ee1557c1907ccafda591014e6e8eb1acCoorong fishermen express grave fears for their future cohabitation with long-nosed fur seals with “five men on suicide watch”. Southern Fishermen’s Association president Garry Hera-Singh shared his fears for the mental health of local fishermen and their families. “Two men are on high risk suicide watch and three on medium risk,” he said. “I call one man in particular every day to make sure he’s still getting by because he is in a lot of debt.” Mr Hera-Singh said if the seals return in numbers similar to last year, by “mid-year things will be chaotic”. “I’d say up to seven businesses will not survive this season,” he said. Read the rest here 08:54

Cape Girardeu, Missouri – Alaska seafood firm boasts local ties

2584824-AThe Cape Farmers Market in Cape Girardeu, Missouri opened Thursday, and vendors of all types showed up to sell their wares. Among them was Trevor Tripp from Wild Alaska Salmon and Seafood. Though the fish, as the name suggests, is caught in Alaska, the company has local ties and a focus on sustainability one might expect from a farmers market vendor. Owner Tony Wood is from Carbondale, Illinois, and maintains a home in Southern Illinois. He spends much of his time, however, in King Salmon, Alaska, in a town with no roads in or out. “If you don’t get there by boat or plane, you’re not getting there,” Tripp said. Read the rest here 07:58

Trade enforcement protects Louisiana shrimpers and other American jobs – Opinion by Barack Obama

20170941-mmmainOver the past seven years, we have helped middle-class families start to reclaim their economic security by restoring the basic values that made our country great – including the idea that everyone should play by the same rules. That principle matters in farm states and factory towns across America, but it doesn’t stop at our shores. We also have to enforce a level playing field in the global economy. Just as we’ve worked to ensure we don’t have one set of rules for Wall Street and another for Main Street, my administration has built an unprecedented record of holding trading partners accountable and fighting back when they try to rip us off. Last week marked another such victory for workers in Louisiana. Read the rest here 18:01

Harvesters want higher Gulf halibut quotas for Newfoundland and Labrador fishermen

Halibut%20(Hippoglossus%20hippoglossus)Halibut harvesters in Newfoundland and Labrador are calling on the federal Liberals to address the previous government’s wrongs by establishing what the union calls “fair” quota allocations for Gulf of St. Lawrence halibut. In a press release today, the Fish Food and Allied Workers (FFAW-Unifor), the union that represents fishers in this province, said it will be making a presentation to the Gulf Groundfish Advisory Committee reviewing halibut allocation decisions made since 2007. “Previous sharing agreements have resulted in significant and disproportionate reductions in quota for Newfoundland and Labrador harvesters,” FFAW president Keith Sullivan said in a prepared statement. Read the rest here 16:34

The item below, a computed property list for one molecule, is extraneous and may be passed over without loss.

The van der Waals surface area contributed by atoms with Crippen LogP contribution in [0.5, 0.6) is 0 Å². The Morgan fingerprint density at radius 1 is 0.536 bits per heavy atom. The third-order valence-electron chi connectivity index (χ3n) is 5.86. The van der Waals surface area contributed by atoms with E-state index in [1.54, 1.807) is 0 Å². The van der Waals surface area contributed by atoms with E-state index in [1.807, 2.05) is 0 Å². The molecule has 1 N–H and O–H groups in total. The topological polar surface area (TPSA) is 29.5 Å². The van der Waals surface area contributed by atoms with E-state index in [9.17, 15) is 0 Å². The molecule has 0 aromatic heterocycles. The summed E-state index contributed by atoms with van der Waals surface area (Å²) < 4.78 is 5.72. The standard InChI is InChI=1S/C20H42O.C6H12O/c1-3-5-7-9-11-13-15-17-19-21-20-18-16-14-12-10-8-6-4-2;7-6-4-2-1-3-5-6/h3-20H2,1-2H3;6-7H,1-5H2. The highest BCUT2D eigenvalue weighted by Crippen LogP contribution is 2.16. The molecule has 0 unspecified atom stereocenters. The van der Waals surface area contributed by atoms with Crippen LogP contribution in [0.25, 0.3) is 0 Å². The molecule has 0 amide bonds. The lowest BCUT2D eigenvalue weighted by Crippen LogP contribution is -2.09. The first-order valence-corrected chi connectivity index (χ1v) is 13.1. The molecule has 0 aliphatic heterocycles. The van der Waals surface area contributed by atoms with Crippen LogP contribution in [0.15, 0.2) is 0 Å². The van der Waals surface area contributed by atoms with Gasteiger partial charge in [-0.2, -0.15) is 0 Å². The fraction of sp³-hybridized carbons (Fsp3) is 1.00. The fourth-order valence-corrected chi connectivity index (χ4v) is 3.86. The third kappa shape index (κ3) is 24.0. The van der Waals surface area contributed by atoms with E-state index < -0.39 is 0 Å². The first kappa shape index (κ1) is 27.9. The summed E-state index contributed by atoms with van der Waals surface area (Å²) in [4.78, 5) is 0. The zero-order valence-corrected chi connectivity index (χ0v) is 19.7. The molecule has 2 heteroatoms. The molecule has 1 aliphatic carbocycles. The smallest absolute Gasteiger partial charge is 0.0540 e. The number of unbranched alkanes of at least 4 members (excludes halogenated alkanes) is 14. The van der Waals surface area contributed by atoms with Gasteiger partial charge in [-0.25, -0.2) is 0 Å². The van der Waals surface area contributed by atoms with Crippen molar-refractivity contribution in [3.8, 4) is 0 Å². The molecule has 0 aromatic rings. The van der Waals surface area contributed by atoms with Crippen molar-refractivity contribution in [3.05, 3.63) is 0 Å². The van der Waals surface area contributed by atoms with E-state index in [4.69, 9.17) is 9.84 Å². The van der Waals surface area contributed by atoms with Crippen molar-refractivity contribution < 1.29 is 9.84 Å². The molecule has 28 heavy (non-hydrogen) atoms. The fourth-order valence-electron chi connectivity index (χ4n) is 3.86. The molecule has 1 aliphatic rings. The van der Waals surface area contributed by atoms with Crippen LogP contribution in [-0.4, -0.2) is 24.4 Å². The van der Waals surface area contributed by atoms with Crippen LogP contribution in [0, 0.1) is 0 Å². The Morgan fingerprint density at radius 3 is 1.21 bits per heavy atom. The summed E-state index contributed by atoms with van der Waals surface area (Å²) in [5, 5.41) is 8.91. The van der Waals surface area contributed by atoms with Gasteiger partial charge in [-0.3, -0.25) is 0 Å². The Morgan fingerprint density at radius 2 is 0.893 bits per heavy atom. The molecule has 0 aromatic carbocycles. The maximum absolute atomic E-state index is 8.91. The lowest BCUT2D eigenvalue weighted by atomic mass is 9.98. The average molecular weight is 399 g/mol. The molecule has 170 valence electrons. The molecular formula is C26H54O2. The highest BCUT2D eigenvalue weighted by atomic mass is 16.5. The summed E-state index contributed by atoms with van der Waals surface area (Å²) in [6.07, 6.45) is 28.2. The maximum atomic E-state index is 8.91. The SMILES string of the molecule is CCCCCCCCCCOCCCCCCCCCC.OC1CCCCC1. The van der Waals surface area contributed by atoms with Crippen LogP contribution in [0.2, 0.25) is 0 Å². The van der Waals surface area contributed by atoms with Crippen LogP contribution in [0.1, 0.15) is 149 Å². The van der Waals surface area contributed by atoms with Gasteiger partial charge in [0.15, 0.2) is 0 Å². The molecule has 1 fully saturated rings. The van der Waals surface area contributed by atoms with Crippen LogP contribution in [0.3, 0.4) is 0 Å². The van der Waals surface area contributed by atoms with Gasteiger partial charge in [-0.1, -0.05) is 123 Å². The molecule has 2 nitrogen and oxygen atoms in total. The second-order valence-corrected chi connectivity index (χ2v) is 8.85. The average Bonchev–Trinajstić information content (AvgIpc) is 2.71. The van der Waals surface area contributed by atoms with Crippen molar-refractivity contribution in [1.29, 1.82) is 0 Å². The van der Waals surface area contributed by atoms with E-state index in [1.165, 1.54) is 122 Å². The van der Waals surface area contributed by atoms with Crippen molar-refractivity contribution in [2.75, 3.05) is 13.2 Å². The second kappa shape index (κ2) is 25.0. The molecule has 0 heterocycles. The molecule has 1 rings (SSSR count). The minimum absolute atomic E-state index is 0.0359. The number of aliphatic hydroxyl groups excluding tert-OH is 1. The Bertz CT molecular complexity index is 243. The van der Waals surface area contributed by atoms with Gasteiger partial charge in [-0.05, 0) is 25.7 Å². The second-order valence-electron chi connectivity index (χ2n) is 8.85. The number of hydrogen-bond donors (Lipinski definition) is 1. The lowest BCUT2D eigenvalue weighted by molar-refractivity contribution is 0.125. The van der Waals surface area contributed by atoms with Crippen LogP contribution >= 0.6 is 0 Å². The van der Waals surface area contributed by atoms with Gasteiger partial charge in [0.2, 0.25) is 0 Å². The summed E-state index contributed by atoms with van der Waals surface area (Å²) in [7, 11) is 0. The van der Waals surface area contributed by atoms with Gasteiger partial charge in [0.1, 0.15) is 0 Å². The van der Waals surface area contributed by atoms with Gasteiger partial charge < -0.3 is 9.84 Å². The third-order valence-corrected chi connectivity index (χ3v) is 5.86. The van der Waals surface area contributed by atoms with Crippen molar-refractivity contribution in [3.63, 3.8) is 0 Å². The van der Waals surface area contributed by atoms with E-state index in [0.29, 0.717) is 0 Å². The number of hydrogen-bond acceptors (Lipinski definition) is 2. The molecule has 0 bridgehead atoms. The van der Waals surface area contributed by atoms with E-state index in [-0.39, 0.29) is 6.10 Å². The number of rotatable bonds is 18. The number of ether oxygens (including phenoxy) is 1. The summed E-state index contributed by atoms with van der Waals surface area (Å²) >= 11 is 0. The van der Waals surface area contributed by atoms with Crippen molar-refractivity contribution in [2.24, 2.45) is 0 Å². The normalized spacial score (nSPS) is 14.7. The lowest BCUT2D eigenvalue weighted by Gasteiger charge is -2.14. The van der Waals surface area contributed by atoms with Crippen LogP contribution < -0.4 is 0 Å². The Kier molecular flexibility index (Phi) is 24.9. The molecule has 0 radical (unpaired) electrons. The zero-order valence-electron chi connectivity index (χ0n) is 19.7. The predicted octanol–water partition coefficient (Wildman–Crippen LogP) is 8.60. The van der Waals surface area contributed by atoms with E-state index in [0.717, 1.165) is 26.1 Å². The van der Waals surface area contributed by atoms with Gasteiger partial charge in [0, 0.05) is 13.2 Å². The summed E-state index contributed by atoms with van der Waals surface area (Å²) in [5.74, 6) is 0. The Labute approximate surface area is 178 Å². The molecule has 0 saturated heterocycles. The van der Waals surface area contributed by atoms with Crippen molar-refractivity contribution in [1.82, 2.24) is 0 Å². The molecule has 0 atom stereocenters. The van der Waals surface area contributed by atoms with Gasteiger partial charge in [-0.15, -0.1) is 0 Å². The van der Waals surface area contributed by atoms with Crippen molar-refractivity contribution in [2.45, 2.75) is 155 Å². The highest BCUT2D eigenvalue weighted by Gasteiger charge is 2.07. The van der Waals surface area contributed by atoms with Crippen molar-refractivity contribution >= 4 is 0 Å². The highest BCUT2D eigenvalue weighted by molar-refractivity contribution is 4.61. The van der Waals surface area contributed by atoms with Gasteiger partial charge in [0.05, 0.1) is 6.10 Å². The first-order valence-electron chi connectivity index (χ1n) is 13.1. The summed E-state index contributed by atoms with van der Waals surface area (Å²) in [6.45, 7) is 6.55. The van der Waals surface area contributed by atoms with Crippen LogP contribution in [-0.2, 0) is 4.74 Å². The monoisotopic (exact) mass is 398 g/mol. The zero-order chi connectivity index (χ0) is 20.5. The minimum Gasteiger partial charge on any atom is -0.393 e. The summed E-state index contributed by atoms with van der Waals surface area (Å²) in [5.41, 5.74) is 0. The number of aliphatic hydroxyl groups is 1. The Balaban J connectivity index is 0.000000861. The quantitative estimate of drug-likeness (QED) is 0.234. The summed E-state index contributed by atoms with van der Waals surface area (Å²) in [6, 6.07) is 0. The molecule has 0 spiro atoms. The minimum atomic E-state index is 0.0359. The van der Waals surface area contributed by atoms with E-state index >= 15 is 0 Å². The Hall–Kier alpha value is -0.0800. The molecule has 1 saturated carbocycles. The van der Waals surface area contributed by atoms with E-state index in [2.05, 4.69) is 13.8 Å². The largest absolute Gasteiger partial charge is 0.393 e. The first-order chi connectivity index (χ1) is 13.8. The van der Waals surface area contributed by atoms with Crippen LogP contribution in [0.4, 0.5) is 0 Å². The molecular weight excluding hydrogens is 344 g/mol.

‘Wicked Tuna’ Star Captain Delivers Beatdown … Gets Arrested

0421-tyler-mclaughlin-mug-shot-4One of the captains from “Wicked Tuna” got busted in port for smashing a guy’s face. Captain Tyler McLaughlin was charged this week for misdemeanor assault … according to the Perquimans County Sheriff’s Dept. in North Carolina.  Cops say McLaughlin got into it with another fisherman last month near the docks. The Nat Geo star allegedly put the guy in a choke hold and punched him in the eye multiple times. We’re told the victim suffered a broken nose and 2 black eyes. McLaughlin bounced before cops arrived. Weeks later, McLaughlin turned himself in to cops, got booked but was immediately released on a $10,000 bond. We reached out to McLaughlin and Nat Geo … no reply at all. TMZ link 16:02

Port of Bellingham – First aid course specifically for fisherman May 9

KTjgeXaLcFishermen can learn first aid for situations they encounter on water during a special course May 9. The course, approved by the U.S. Coast Guard, will cover CPR, patient assessment, hypothermia, cold water, near drowning, shock, trauma, burns, fractures, choking, immobilization and key components in first aid kits. The course is from 9 a.m. to 5 p.m. at the Port of Bellingham Squalicum Harbor office, 722 Coho Way. The fee is $100, or $50 for active commercial fishermen. It’s put on by the port and the Washington Sea Grant. To register, call Sarah Fisken with the Washington Sea Grant at 206-543-1225 or email [email protected]. Link 15:18

Entertaining the Tourists, Elliott Neese Has a New Gig Aboard Former ‘Deadliest Catch’ Boat

Elliott-Neese“Deadliest Catch’s” Capt. Elliott Neese will work on another boat that was once featured on the show. Neese is letting fans know that he has a summer gig in Alaska this summer, and you can see him if you’re traveling up that direction. Elliott tweeted on Friday that he’ll be working on an Alaskan crab tour boat in Ketchikan. “Everyone check out and follow @AleutianBallad my new job for the summer I will be with my friend & crab legend Derrick Ray #superstoked,” Elliott tweeted. It’s unknown if Elliott will be on season 13 of “Deadliest Catch.” Several speculations suggest it’s unlikely. Neese was battling problems with addiction in season 11 and he was furious at camera crews for recording his actions aboard the Saga. Read the rest here 14:43